Bonuses were given to more than half the 531 employees of the state's Administrative Services Department in 1987, according to officials in the Finance Division.
The percentage was the largest in any agency since the final year of former Gov. Scott M. Matheson's last term. But the total amount - $107,326 - came in second last year to the Social Services Department, which spent $109,367 on bonuses.Officials in Gov. Norm Bangerter's office defended the rewards as necessary for morale and production. They said Bangerter was encouraging all agencies to set guidelines by which employees can qualify for bonuses.
Barclay Gardner, Bangerter's executive assistant, said the large percentage increase in administrative services is due to an unusual number of projects completed during the year.
He said the bonuses were especially important because many state employees earn low wages. Bangerter recently decided to lift a ban on merit raises for state employees.
"In order to keep up production you have to give incentives," Gardner said.
Bonuses were given to 305 employees within the department, or 57.4 percent. The average award was $351.89 and the largest was $2,000.
Carolyn Lloyd, executive director of Administrative Services, said awards larger than $300 are screened by a committee that includes one employee from each division. Lloyd said she has the final word on all bonuses within the department.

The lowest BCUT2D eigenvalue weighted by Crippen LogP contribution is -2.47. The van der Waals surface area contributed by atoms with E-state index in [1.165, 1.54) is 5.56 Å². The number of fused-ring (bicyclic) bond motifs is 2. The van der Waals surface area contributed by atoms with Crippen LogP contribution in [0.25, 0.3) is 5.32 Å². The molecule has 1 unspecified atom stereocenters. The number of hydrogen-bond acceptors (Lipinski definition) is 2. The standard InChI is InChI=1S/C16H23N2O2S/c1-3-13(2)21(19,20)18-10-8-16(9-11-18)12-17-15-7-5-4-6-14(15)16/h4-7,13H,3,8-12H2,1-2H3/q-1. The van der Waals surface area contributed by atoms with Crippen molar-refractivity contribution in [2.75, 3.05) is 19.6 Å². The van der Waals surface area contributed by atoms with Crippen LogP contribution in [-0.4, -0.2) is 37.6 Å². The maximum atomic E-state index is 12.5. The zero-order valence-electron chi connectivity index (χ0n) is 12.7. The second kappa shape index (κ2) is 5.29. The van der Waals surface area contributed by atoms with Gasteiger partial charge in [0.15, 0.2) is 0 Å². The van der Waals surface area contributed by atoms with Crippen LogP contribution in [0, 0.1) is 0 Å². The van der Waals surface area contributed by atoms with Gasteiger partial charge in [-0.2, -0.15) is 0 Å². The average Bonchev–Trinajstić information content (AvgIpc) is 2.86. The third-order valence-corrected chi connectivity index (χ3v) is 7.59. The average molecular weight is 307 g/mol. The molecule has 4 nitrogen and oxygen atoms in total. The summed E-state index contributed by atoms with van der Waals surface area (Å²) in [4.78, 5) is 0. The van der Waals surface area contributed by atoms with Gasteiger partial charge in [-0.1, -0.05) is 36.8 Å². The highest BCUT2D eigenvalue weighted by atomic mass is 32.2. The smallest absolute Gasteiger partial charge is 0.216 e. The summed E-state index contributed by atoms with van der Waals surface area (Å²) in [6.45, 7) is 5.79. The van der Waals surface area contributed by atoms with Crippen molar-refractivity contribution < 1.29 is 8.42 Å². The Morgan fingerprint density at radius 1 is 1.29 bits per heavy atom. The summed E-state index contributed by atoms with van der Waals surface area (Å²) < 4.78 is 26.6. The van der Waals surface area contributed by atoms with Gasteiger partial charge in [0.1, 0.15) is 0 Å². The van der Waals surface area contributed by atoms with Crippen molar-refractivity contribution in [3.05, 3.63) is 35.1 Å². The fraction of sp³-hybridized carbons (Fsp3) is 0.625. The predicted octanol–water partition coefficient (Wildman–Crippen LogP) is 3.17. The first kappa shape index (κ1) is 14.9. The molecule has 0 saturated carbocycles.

"We've tried to promote incentive awards," she said, noting bonuses tend to be granted more frequently when raises are restricted.
The percentage was high partly because the department often grants bonuses for work on successful projects, rewarding all employees who participated. Workers and supervisors are encouraged to nominate employees for awards, Lloyd said.
The state's Financial Institutions Division had the second highest percentage of rewards, giving 47.2 percent of its 36 employees bonuses averaging $628.41. Although Social Services outspent all other agencies, only 21.7 percent of its 4,425 employees received rewards.
Reed Searle, Bangerter's chief of staff, said state agencies have granted few bonuses under the Bangerter administration.
"The state hasn't been using the bonus system hardly at all," he said. "The governor has encouraged other departments to put together an evaluation process to get extra productivity out of employees."
Bonuses are a "good management tool," he said.
During the last year of Matheson's administration, state agencies gave out $1.1 million in bonuses ranging from $25 to $7,000. That year, 1984, administrative services rewarded 72.2 percent of its employees with bonuses averaging $879.48.
During 1987, the state granted a total of $417,315 in bonuses, the largest amount given during the Bangerter administration. Statewide, 12 percent of the employees were rewarded.
Bangerter decided against continuing the wage freeze last month because the state had hired many new workers at low wages and was unable to grant an increase when the employees finished the initial six-month probation, Searle said.
The governor has asked the personnel division to develop guidelines for merit raises, Searle said.